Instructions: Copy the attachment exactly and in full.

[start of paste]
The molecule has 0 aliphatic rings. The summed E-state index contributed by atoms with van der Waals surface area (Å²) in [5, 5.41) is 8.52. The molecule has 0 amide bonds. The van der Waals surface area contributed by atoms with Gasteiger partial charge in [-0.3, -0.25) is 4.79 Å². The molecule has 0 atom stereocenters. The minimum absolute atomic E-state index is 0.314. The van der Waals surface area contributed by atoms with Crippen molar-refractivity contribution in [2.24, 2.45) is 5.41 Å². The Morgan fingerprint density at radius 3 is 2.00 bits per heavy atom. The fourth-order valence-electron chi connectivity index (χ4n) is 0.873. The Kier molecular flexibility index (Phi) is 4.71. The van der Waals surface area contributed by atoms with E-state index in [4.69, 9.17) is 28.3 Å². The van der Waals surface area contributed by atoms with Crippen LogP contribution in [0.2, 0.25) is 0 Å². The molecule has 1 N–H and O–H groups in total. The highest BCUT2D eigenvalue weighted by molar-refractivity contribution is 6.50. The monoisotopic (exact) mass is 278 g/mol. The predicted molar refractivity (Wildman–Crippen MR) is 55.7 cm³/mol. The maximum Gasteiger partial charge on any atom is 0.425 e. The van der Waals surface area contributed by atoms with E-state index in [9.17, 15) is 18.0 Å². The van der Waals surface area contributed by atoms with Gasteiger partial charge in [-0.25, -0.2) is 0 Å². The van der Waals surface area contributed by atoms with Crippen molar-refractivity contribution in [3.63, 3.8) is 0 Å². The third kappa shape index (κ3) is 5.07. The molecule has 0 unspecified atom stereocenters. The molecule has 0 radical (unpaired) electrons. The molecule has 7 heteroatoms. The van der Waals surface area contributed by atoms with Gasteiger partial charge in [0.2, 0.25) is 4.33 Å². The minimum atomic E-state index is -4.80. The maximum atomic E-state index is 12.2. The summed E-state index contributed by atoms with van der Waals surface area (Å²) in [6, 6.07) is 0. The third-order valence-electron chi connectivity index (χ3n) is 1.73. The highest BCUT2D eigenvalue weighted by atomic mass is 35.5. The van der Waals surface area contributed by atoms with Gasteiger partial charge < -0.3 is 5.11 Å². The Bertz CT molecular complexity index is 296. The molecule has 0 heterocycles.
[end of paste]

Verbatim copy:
The molecule has 0 aliphatic rings. The summed E-state index contributed by atoms with van der Waals surface area (Å²) in [5, 5.41) is 8.52. The molecule has 0 amide bonds. The van der Waals surface area contributed by atoms with Gasteiger partial charge in [-0.3, -0.25) is 4.79 Å². The molecule has 0 atom stereocenters. The minimum absolute atomic E-state index is 0.314. The van der Waals surface area contributed by atoms with Crippen molar-refractivity contribution in [2.24, 2.45) is 5.41 Å². The Morgan fingerprint density at radius 3 is 2.00 bits per heavy atom. The fourth-order valence-electron chi connectivity index (χ4n) is 0.873. The Kier molecular flexibility index (Phi) is 4.71. The van der Waals surface area contributed by atoms with E-state index in [4.69, 9.17) is 28.3 Å². The van der Waals surface area contributed by atoms with Crippen LogP contribution in [0.2, 0.25) is 0 Å². The molecule has 1 N–H and O–H groups in total. The highest BCUT2D eigenvalue weighted by molar-refractivity contribution is 6.50. The monoisotopic (exact) mass is 278 g/mol. The predicted molar refractivity (Wildman–Crippen MR) is 55.7 cm³/mol. The maximum Gasteiger partial charge on any atom is 0.425 e. The van der Waals surface area contributed by atoms with E-state index in [9.17, 15) is 18.0 Å². The van der Waals surface area contributed by atoms with Gasteiger partial charge in [-0.25, -0.2) is 0 Å². The van der Waals surface area contributed by atoms with Crippen molar-refractivity contribution in [3.63, 3.8) is 0 Å². The third kappa shape index (κ3) is 5.07. The molecule has 0 unspecified atom stereocenters. The molecule has 0 radical (unpaired) electrons. The molecule has 7 heteroatoms. The van der Waals surface area contributed by atoms with Gasteiger partial charge in [0.2, 0.25) is 4.33 Å². The minimum atomic E-state index is -4.80. The maximum atomic E-state index is 12.2. The summed E-state index contributed by atoms with van der Waals surface area (Å²) in [6, 6.07) is 0. The third-order valence-electron chi connectivity index (χ3n) is 1.73. The highest BCUT2D eigenvalue weighted by atomic mass is 35.5. The van der Waals surface area contributed by atoms with Gasteiger partial charge < -0.3 is 5.11 Å². The Bertz CT molecular complexity index is 296. The molecule has 0 heterocycles.